Throughout these discussions, Barnes raises interesting questions about why certain motifs and works were chosen—revealing that a Roman provenance was almost always a factor—and about why patrons were willing to allow copies, adaptations, and dissemination of their Michelangelo originals. Publishers sought to satisfy a variety of buyers with their prints, including artists looking for models, antiquarians interested in Michelangelo’s art, and Christian viewers seeking religious imagery for devotional use. Barnes astutely points out that most printmakers did not create true facsimiles of Michelangelo’s designs but rather revised, reframed, and embellished his inventions. Whether as artistic tool, collectible, or religious object, many of the prints under review prominently identified Michelangelo’s role as inventor even when significant modifications were included. Barnes does not see “these sorts of changes as signs of disrespect toward the artist’s invention [but rather] as adaptations, designed to appeal to new audiences” (85), whether through landscape elements, accompanying texts, or clarifications of iconography. She finds much evidence that engravers relied on drawings, other prints, or paintings after Michelangelo’s designs rather than on firsthand experience with his originals, which—together with the frequent modifications—show the sixteenth-century understanding of authorship and invention to be broader and looser than our own. Indeed, prints after paintings by Venusti and Sebastiano del Piombo, even when they embellished the original design, routinely credit Michelangelo as their inventor while omitting credit for their executors.

Chapter 5 focuses on prints after Michelangelo’s architectural designs. Once again, Florentine projects are absent from the printed oeuvre, which reproduces papal commissions in Rome. Like prints after the Sistine Chapel frescoes, “images of [these buildings] served to enhance the reputation of the pope” (121). Moreover, prints of architectural projects often completed buildings only minimally imagined or constructed at the time of printing, as revealed through comparisons between engraving and structure as built. Interestingly, certain engravings showing the Farnese Palace, Capitoline project, and St. Peter’s do not contain Michelangelo’s name, which seems to have been included on architectural prints only after his death, perhaps reflecting the artist’s “own reluctance to document his design in print while it was still in flux” (133). Reproductions of Michelangelo’s sculptural projects, the subject of chapter 6, are rare, comprising less than thirteen percent of known prints. While this may stem in part from the relative difficulty of translating three-dimensional objects into graphic form, the more likely explanation is whether a work was in Rome, as in the cases of the reproduced Bacchus, Vatican Pietà, Tomb of Julius II, Risen Christ, and so-called Florentine Pietà, still in the Eternal City at the end of the sixteenth century. One exception is a group of engravings by Cornelis Cort after elements in the Medici Chapel at San Lorenzo in Florence (fig. 6.7), which Barnes theorizes were created not only to honor Cosimo I but also in hope of securing his patronage, which did not come to pass.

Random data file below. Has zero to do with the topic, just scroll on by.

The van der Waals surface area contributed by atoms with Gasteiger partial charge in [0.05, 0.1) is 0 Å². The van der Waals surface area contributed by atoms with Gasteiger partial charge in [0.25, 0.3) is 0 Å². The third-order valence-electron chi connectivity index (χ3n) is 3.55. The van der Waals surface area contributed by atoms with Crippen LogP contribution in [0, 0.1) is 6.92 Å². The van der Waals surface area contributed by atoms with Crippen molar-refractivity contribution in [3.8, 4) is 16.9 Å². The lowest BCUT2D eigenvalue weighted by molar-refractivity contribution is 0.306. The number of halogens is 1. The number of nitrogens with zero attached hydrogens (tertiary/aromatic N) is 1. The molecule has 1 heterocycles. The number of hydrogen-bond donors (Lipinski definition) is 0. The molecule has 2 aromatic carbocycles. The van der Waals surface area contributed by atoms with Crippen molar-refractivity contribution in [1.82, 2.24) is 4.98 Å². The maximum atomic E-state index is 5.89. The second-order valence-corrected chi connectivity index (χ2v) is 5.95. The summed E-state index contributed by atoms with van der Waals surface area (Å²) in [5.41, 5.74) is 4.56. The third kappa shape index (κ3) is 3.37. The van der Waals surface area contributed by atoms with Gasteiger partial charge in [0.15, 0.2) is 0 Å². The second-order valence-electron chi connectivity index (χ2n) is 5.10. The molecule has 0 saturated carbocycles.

Though handsomely illustrated, it is not always clear why some prints were chosen for reproduction rather than others, and there are several instances of extensively discussed engravings lacking a corresponding illustration. Equally frustrating is the almost complete absence of photographs of Michelangelo’s originals, which, notwithstanding Barnes’s thorough descriptions of variations between Michelangelo and his followers, prevents side-by-side comparison of invention and adaptation. Barnes provides a useful checklist of 141 prints after Michelangelo divided by subject with references to her own illustrations as well as The Illustrated Bartsch and the volumes by F. W. H. Hollstein. Equally welcome would have been an alphabetical list with brief biographical information on the Italian, German, French, Flemish, and Dutch printmakers and publishers discussed in the text (akin to the “Cast of Principal Characters” included at the end of Wallace’s biography) rather than the excurses interspersed throughout the chapters. Despite these minor detractions, this highly interesting volume will be of great use to students of Michelangelo, Italian printmaking, and sixteenth-century reception theory. While perhaps more accessible to those well-versed in Michelangelo studies, both of these books attest to the rich rewards even the most familiar artists still offer to the historian.

Anne Leader
Editor, IASblog, Italian Art Society